Nickerson calls for exercise to test safety of tankers near shore

The shuttle tankers <i>Petronordic</i> (in the background) and <i>Navion Oslo</i> remained at anchor to the south of Lerwick Harbour over the weekend. Both vessels operate from the Foinaven oil field west of Shetland, but were crew changing with the assistance of the pilot boats. Photo: Kieran Murray
The shuttle tankers Petronordic (in the background) and Navion Oslo remained at anchor to the south of Lerwick Harbour over the weekend. Both vessels operate from the Foinaven oil field west of Shetland, but were crew changing with the assistance of the pilot boats. Photo: Kieran Murray

Emergency exercises are needed to help prevent tankers which drop anchor near the shoreline from drifting onto rocks and potentially spilling thousands of tonnes of oil.

Councillor Rick Nickerson says too many questions hang over how the huge vessels, sometimes half-laden with oil, can cope if one of them should drag its anchor.

He urged members of the SIC harbour board to consider joining up with the council’s emergency planning service to carry out “desk-top” exercises to test what might happen if ships drift when dropping anchor at sea.

Any exercise that is run should be operated in conjunction with all emergency services and other groups such as the Lerwick Port Authority.

Despite a 10-mile avoidance area established in the wake of the Braer disaster, tankers weighing 5,000 tonnes and more can enter Lerwick and Sullom Voe harbour areas, with precautionary areas now established in the approaches to the ports.

Shuttle tankers operating on the Foinhaven and Schiehallion fields regularly use the area near Gulberwick and Quarff as a safe anchorage.

Normally the tankers are in bal­last before moving on to load cargo from the Foinhaven FPSO – the floating production, storage and off take unit.

However, the tankers are occasionally half-laden with oil, as they await the chance to collect a second batch of oil. Although they notify the coastguard on their arrival and departure, they can anchor just half a mile from land.

Regular crew changes while the tankers are anchored can have economic benefits to Lerwick Port Authority and the wider area, with crewmen coming ashore to buy goods and services in Lerwick.

Mr Nickerson questioned whether the potential risk to the environment with tankers coming so close to shore was worth the benefits afforded the island economy.

“The emergency planning ser­vice should hold an exercise around the scenario in which one of these tankers gets into trouble,” he said.

“The main issue for me is, is the Shetland community enduring a disproportionate risk to the benefits of a few thousand pounds for crew changes the Lerwick Port Authority might gain?

“This is no reflection on the LPA seeking business, but we have a world famous nature reserve at Noss which is not that far away.

“Why don’t those ships go into the harbour, pay harbour dues in a safe environment, or come to Sullom Voe even?”

Mr Nickerson said lessons needed to be learned from past incidents involving the klondykers in the early 1990s, although he admitted present-day tankers were “in a different league” from the dilapidated Russian vessels that used to come into shore.

Despite his concerns, modern day tankers are considered pretty safe. Engines and thrusters are linked to navigational aids, which add extra security when the vessel finds itself in adverse weather.

When a tanker does drop anchor it drops only one, leaving another spare which can be deployed if required.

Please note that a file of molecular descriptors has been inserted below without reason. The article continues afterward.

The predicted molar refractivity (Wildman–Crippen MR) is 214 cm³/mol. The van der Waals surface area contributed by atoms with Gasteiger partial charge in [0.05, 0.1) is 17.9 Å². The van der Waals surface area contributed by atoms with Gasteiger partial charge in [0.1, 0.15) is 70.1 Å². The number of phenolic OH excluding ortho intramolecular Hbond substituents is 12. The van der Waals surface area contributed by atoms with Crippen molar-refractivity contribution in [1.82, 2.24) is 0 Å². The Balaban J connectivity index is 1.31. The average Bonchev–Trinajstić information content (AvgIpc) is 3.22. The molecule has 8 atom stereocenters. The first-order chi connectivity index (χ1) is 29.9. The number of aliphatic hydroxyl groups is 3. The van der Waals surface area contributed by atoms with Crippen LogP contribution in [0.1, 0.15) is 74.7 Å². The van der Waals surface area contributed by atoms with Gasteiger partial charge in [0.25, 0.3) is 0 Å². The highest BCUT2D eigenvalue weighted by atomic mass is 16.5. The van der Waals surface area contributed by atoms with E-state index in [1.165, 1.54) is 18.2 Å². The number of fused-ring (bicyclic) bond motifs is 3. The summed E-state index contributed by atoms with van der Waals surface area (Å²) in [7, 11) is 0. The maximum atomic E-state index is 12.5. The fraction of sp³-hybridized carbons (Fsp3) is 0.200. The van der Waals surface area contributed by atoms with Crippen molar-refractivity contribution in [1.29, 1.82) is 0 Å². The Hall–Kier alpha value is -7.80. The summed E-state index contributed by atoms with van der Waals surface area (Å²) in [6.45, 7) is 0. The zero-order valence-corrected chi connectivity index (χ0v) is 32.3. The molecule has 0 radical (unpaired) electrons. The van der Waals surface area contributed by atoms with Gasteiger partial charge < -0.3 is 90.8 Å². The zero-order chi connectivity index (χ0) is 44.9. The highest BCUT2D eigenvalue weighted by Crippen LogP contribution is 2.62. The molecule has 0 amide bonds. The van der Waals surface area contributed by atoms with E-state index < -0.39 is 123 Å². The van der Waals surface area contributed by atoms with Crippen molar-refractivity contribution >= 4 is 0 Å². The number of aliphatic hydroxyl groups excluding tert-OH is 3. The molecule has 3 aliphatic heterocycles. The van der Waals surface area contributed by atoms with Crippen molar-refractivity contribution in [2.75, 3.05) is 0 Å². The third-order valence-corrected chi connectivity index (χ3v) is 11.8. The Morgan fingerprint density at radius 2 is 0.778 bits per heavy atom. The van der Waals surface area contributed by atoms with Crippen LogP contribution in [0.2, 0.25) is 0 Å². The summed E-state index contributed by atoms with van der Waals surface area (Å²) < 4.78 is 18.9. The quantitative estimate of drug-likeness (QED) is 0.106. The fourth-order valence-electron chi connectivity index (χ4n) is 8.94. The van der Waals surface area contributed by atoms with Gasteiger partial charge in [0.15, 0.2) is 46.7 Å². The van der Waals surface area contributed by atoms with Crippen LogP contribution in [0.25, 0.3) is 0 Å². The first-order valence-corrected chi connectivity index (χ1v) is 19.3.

Mr Nickerson admitted modern advances in technology mean today’s tankers are safe, but said that was no reason to avoid carrying out tests.

In particular, tanker engines are meant to be ready to go within five minutes of start up. When south-easterly gales are forecast the vessels often heave anchor and sail 20 miles off Shetland.

Mr Nickerson said it would be a worthwhile test to check all tankers could be on their way within the five-minute timescale.

Emergency exercises involving tankers are carried out, but a full assessment of a scenario involving a tanker dropping anchor has never been investigated.

Mr Nickerson said such a test might offer “reassurance” to those concerned by the sight of the gigantic vessels so close to shore.

“The council and the port authority will have existing emer­gency plans in place and there is a national contingency plan as outlined in the report,” he said.

“But I think the reassurance I would like to see is at least if an exercise was held then at least that might flag up issues we have not thought about, or might provide reassurance that the practice is sustainable.

“It might be okay in a ballast situation but many of these ships are half laden.”

Mr Nickerson’s comments were backed by head of ports and harbours Captain Roger Moore, who said the proposal would complement the wide range of exercises currently carried out to help maintain marine safety.

However, he added the council’s emergency planning department would have to weigh the proposal against other commitments it already has.

“Between ourselves and Lerwick [Port Authority] we have a robust anti-pollution plan for emergencies, but there is always a benefit in testing other scenarios,” Capt Moore said.

“The question now will be whether emergency planning can fit it into schedule. We have got to get all the people involved to attend.

“There are other emergencies that Shetland might need to consider as well. The recent one was the Swine Flu epidemic.”

Mr Nickerson moved the matter be deferred to the next full council meeting on 16th September to enable a wider number of council members to discuss it. He was seconded by Scalloway member Iris Hawkins.


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